So one of the more chilling subtexts of Farah and Braun's book is that creeps like Bout aren't really outlaws so much as allies of governments. He's like one of those slightly embarrassing cousins that you don't especially want at family reunions, but which everyone in the family secretly turns to when they need something. The Bouts of the world come and go. But their perennial presence in our midst is guaranteed by oceans of surplus weapons built by past and present superpowers, and the willingness of the remaining superpowers to turn a blind eye so long as those weapons are sold to the right people. Dirty hands all the way around.
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22 of 24 people found the following review helpful By Thomas Duff HALL OF FAMETOP 500 REVIEWERVINE VOICE on July 28, 2007
Format: Hardcover
If you've ever wondered how all these poor impoverished nations waging civil wars can get their hands on seemingly endless supplies of weapons, you'll find some answers here... Merchant of Death: Money, Guns, Planes, and the Man Who Makes War Possible by Douglas Farah & Stephen Braun. It's an interesting look into the murky world of arms merchants, and a big player in that game... Viktor Bout.

Contents: The Delivery Man; Planes, Guns, and Money; A Dangerous Business; Continental Collapse; At a Crossroads; The Chase Begins; The Taliban Connection; Black Charters; Gunships and Titanium; "Get Me a Warrant"; Now or Never; "We Are Very Limited in What We Can Do"; Welcome to Baghdad; Blacklisted and Still Flying; Epilogue; Notes; Index

Farah and Braun dig into the history and background of one Viktor Bout, a Russian who has built an empire in transporting cargo. Using old Soviet-era planes, often barely airworthy, he flies anything and everything into global hotspots related to war and combat. While many of the loads do involve legal items like appliances and food, quite often the trips are much more clandestine and involve massive amounts of weapons. This can be anything from crates of AK-47s to full attack helicopters. And he's not terribly selective in who he sides with. On a number of occasions, he's actually supplied the weapons for both sides of the conflict. So long as someone will pay, he'll deliver the goods. Using global shell companies and partnerships, he can change plane registrations, launder money, and operate in violation of numerous UN sanctions and restrictions. Based on the research here, it doesn't look like any of the resolutions and embargoes have had much effect on his operations.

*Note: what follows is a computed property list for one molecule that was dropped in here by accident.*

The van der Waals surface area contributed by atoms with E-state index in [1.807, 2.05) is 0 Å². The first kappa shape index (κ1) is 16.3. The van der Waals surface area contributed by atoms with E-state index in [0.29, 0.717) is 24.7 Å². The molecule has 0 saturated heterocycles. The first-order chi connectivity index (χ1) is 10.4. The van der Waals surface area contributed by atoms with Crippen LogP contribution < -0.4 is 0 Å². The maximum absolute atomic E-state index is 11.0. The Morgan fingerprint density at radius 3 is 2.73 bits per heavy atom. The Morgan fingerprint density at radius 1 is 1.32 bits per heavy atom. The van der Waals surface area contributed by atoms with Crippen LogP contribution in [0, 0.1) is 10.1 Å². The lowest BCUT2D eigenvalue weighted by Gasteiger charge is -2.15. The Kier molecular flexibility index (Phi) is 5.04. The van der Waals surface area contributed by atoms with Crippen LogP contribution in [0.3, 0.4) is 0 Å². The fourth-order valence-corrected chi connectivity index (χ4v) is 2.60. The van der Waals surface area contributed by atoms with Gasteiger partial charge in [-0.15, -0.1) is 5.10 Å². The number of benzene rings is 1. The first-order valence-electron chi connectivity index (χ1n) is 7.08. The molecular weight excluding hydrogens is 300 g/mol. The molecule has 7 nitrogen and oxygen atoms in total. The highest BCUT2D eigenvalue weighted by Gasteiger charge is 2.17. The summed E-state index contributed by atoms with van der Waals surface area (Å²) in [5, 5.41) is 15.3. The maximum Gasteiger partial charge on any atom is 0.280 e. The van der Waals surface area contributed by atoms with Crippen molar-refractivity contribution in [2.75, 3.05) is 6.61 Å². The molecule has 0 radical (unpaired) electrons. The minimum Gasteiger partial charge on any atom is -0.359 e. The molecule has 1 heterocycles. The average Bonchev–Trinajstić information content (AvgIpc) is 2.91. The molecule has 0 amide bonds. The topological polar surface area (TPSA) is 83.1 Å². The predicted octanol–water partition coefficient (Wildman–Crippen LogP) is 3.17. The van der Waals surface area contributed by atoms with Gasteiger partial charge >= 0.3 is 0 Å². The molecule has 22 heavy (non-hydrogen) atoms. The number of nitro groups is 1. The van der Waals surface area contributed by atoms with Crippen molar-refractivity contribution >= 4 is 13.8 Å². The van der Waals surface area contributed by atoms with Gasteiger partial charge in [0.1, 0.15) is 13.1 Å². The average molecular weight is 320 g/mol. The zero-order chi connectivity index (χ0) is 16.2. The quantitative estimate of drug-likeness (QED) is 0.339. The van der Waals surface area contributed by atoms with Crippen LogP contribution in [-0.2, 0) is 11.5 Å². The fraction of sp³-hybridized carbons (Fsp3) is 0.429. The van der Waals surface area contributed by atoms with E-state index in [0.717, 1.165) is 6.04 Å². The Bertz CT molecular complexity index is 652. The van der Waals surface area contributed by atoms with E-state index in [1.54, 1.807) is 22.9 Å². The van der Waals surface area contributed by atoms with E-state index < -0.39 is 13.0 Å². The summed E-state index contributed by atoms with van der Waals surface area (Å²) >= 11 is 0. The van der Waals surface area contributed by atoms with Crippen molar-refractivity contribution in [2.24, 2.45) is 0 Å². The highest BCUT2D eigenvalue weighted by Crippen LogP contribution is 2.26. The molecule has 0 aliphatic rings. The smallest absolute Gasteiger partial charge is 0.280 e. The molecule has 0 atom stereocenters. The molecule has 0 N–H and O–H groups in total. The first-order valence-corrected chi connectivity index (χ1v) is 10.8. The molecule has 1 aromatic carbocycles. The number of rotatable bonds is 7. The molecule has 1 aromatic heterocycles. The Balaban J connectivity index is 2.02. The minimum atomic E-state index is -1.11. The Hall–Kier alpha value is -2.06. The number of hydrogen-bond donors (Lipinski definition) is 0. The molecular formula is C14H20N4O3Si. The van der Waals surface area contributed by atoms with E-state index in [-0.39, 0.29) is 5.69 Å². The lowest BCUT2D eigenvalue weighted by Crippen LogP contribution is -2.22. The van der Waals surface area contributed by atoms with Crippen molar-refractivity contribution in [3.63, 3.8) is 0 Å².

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13 of 14 people found the following review helpful By Jake McKee on September 7, 2007
Format: Hardcover
If you're buying this book to get a novelized version of the "Lord of War" film, look elsewhere. This book is a very, very non-fiction account of a wealth of data that has been assembled.

Don't get me wrong, this was a fascinating and interesting read. The mountain of data the authors have collected is amazing. The story this data weaves is engaging and scary all at once.

For a dry, VERY non-fiction book, it's still a very easy read.
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11 of 14 people found the following review helpful By Fred Meier on August 5, 2007
Format: Hardcover
This was a fascinating book. I have none of the doubts shared above regarding the credibility of the information... these are experienced, well-informed media professionals -- they are not, however, novelists.

Read this book for a fascinating look at black market arms trafficking from Russia to the tip of Africa and the "business" of one amoral opportunist -- but don't expect engaging prose or a creative and well-structured story; the book reads like a 250+ page news article.
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3 of 3 people found the following review helpful By William Riddell on June 29, 2011
Format: Kindle Edition Verified Purchase
An incredibly eye opening look at the most infamous gun runner, Viktor Bout. The book is incredibly well researched, although severely in need of an update after Bouts arrest and subsequent imprisonment in Thailand as part of a DEA sting in 2008 and extradition to America late last year
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5 of 6 people found the following review helpful By Martin Woodward on July 19, 2008
Format: Paperback Verified Purchase
This well-written book was delivered on time and in good condition. My review title is light-hearted, the subject of the book is not. This is an inside look at the rise of Victor Bout, a former Soviet Air Force officer, as the superstar of modern gun running. The details of how he did it, and how the US and other nations and NGOs tracked and treated his organization, are all in the book. This is an eye-opener for the common citizen on one of todays most pressing transnational threats.